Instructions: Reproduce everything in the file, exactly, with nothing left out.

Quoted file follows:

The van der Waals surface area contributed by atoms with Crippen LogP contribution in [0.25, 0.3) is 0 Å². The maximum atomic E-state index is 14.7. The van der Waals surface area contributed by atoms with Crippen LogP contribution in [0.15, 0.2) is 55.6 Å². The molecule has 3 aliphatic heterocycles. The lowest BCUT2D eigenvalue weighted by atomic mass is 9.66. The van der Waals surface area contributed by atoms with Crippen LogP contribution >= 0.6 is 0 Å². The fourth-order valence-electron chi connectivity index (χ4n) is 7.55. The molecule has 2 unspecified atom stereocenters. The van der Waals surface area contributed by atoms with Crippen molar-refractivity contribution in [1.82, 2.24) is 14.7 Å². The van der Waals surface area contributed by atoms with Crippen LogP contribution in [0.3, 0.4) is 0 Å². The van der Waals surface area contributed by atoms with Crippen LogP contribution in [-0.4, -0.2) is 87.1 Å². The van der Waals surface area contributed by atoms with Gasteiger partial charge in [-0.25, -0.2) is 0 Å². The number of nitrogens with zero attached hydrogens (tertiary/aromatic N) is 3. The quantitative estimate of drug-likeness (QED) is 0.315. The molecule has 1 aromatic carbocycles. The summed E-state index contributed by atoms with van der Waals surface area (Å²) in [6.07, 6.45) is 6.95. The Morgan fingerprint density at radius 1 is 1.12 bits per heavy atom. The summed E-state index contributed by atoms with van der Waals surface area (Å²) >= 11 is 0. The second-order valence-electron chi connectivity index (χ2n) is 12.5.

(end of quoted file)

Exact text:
The van der Waals surface area contributed by atoms with Crippen LogP contribution in [0.25, 0.3) is 0 Å². The maximum atomic E-state index is 14.7. The van der Waals surface area contributed by atoms with Crippen LogP contribution in [0.15, 0.2) is 55.6 Å². The molecule has 3 aliphatic heterocycles. The lowest BCUT2D eigenvalue weighted by atomic mass is 9.66. The van der Waals surface area contributed by atoms with Crippen LogP contribution >= 0.6 is 0 Å². The fourth-order valence-electron chi connectivity index (χ4n) is 7.55. The molecule has 2 unspecified atom stereocenters. The van der Waals surface area contributed by atoms with Crippen molar-refractivity contribution in [1.82, 2.24) is 14.7 Å². The van der Waals surface area contributed by atoms with Crippen LogP contribution in [0.3, 0.4) is 0 Å². The van der Waals surface area contributed by atoms with Crippen LogP contribution in [-0.4, -0.2) is 87.1 Å². The van der Waals surface area contributed by atoms with Gasteiger partial charge in [-0.25, -0.2) is 0 Å². The number of nitrogens with zero attached hydrogens (tertiary/aromatic N) is 3. The quantitative estimate of drug-likeness (QED) is 0.315. The molecule has 1 aromatic carbocycles. The summed E-state index contributed by atoms with van der Waals surface area (Å²) in [6.07, 6.45) is 6.95. The Morgan fingerprint density at radius 1 is 1.12 bits per heavy atom. The summed E-state index contributed by atoms with van der Waals surface area (Å²) >= 11 is 0. The second-order valence-electron chi connectivity index (χ2n) is 12.5.